"They are an alarm system. They are helpers, protectors, and service providers."
So-called seizure dogs can be all these things – and more.
Dogs can be trained as service animals for people with seizures, just like they can be trained to serve people with other disabilities. The law protects a person's right to use a service animal in any public place.
What is a seizure dog?
A seizure dog is a dog that has been trained (or has learned) to respond to a seizure in someone who has epilepsy.
Is "seizure dog" the official name?
It is the name that is most often used. Some people distinguish between dogs that respond to someone who is having a seizure (seizure response dog) and dogs that appear to know when a seizure is going to occur (seizure predicting dog).
- Check out the Seizure Dog: Q&A
- Read the Epilepsy Foundation's statement on Seizure "Predicting" Dogs
What do seizure dogs do?
- Some dogs have been trained to bark or otherwise alert families when a child has a seizure while playing outside or in another room.
- Some dogs learn to lie next to someone having a seizure to prevent injury.
- Some dogs learn to put their body between the seizing individual and the floor to break the fall at the start of a seizure.
- Some dogs are trained to activate some kind of pre-programmed device, such as a pedal that rings an alarm.
- Seizure dogs do not take the place of medical advice for night time supervision or other physician directed monitoring. There is no evidence that seizure dogs reduce the risk of SUDEP (sudden unexpected death in epilepsy).
Public interest in seizure assistance dogs has fueled demand for dogs with these skills.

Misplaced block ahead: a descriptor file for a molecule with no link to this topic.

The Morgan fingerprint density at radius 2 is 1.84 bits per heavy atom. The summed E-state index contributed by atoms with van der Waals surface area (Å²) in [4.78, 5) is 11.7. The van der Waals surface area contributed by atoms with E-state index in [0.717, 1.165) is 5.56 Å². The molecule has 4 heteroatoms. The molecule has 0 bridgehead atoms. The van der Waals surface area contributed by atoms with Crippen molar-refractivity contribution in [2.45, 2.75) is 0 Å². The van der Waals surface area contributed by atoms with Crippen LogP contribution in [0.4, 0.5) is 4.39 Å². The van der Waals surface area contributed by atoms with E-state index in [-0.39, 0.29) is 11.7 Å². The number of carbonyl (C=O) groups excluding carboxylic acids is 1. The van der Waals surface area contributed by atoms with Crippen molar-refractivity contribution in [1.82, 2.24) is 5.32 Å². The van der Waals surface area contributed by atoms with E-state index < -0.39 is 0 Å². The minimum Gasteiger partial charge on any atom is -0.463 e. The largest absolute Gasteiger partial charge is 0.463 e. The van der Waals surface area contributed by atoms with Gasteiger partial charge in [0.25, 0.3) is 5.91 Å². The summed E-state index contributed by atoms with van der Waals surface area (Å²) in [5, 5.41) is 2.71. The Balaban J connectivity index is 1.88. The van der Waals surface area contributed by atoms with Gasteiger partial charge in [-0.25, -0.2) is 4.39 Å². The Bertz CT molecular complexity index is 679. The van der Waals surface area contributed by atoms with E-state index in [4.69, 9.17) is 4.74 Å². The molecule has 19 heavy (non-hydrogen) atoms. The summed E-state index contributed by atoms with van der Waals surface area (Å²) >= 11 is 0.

How can someone get a seizure dog?
It depends what your goals are. If you are looking for a seizure response dog, you can discuss what you want the dog to do and work out a plan with a trainer.
However, getting a dog with the special skill of recognizing seizures in advance is another matter. Any claims by trainers that they can produce this type of behavior in a dog should be looked at very carefully, especially when the training is expensive. While some people report success, others have been disappointed.
More research is needed to better understand what dogs can and cannot do, whether there are differences between breeds, and how best to develop this unique skill.
- Search our Epilepsy & Seizures 24/7 Helpline Resources for seizure dog organizations near you
Epilepsy centers provide you with a team of specialists to help you diagnose your epilepsy and explore treatment options.
Find in-depth information on anti-seizure medications so you know what to ask your doctor.
Epilepsy and Seizures 24/7 Helpline
Call our Epilepsy and Seizures 24/7 Helpline and talk with an epilepsy information specialist or submit a question online.
Tools & Forms
Download our seizure tracking app, print out seizure action plans, or explore other educational materials.